There is no irrefutable evidence of the existence of God which could convince radical empiricists, who a priori rule out the possibility of supernatural intervention. Even if it were possible to produce video tapes of the Sinaitic Revelation, they would still say 'let us find the natural causes of this extraordinary and puzzling event.' Any recourse to supernatural causes would be categorically rejected by them. It is entirely our choice whether we want to explain the world purely in naturalistic categories and therefore treat religious faith as a phenomenon to be explained away (courtesy of Freud or Durkheim) or whether we wish to adopt a conceptual scheme, which, in addition to naturalistic modes of explanation, also is prepared to acknowledge a transcendental realm, which can be invoked for ethical and spiritual purposes. We have to realize that were we to insist on a exclusively naturalistic vocabulary, we would be utterly bereft of any guidance in the area that matters most, namely, our conduct. - Walter Wurzburger in God Is Proof Enough.
Although I take issue with Wurzburger on a number of points (on the same page he says "Since even the validity of science cannot be demonstrated, I am not uncomfortable with the fact that most thinkers agree that there is no proof for the existence of God."), but I also think that he has framed the problem succinctly: if you consider yourself an atheist or agnostic what would be sufficient proof to you for the existence of God?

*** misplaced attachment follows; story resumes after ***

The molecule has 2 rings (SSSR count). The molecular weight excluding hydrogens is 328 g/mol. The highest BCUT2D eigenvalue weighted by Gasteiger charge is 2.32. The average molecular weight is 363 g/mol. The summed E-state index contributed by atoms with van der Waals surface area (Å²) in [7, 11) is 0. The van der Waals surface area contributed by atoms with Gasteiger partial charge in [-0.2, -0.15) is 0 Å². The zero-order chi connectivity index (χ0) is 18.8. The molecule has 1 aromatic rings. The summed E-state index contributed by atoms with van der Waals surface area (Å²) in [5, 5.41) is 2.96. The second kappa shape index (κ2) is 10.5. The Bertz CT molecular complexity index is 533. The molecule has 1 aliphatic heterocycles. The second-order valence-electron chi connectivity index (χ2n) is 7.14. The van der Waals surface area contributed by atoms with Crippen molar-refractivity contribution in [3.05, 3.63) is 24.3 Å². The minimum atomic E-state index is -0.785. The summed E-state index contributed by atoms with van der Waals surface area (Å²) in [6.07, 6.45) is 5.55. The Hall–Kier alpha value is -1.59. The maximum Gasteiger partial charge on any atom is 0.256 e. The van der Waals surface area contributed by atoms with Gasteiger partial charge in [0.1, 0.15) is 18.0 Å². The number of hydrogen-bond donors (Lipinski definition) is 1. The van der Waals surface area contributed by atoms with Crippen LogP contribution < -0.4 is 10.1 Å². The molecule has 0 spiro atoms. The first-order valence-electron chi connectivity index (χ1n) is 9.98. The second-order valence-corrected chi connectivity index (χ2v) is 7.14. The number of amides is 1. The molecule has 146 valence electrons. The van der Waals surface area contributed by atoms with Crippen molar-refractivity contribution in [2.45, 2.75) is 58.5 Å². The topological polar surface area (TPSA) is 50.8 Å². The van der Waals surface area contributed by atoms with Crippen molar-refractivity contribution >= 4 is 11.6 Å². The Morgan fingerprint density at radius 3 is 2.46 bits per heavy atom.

Now I understand that the question begs another question: what is this God that we are trying to prove? For the sake of avoiding an even more difficult question, let's not over complicate things nor get bogged down in philosophical arguments about omniscience and omnipotence etc. and assume that we are talking about God as conceptualized by most religions: that omnipotent, omniscient, eternal entity who created the universe.
If you are up to the challenge, don't forget that you should also consider Arthur C. Clarke's Third Law: "Any sufficiently advanced technology is indistinguishable from magic." Remember, you are trying to prove God and don't want to be confused by an encounter with an extremely advanced alien life form! (So it may not help, but you still have access to any scientific instrument you desire, top scholars in any discipline, the ability to access all information gathered by humans to date.)
So let's say that you are on the level of Abraham or Moses or Balaam and can communicate with an entity that claims to be God. You want proof, however, before you are going to attempt to sacrifice your first born child (some would automatically exclude God-ness from any entity that demands this but so be it). What would you minimally require? Would you require a miracle on the level of resurrection of the dead? How about repeated and inerrant prophecy being communicated to you? A demonstration of the suspension at will of some fundamental scientific law, like the First Law of Thermodynamics?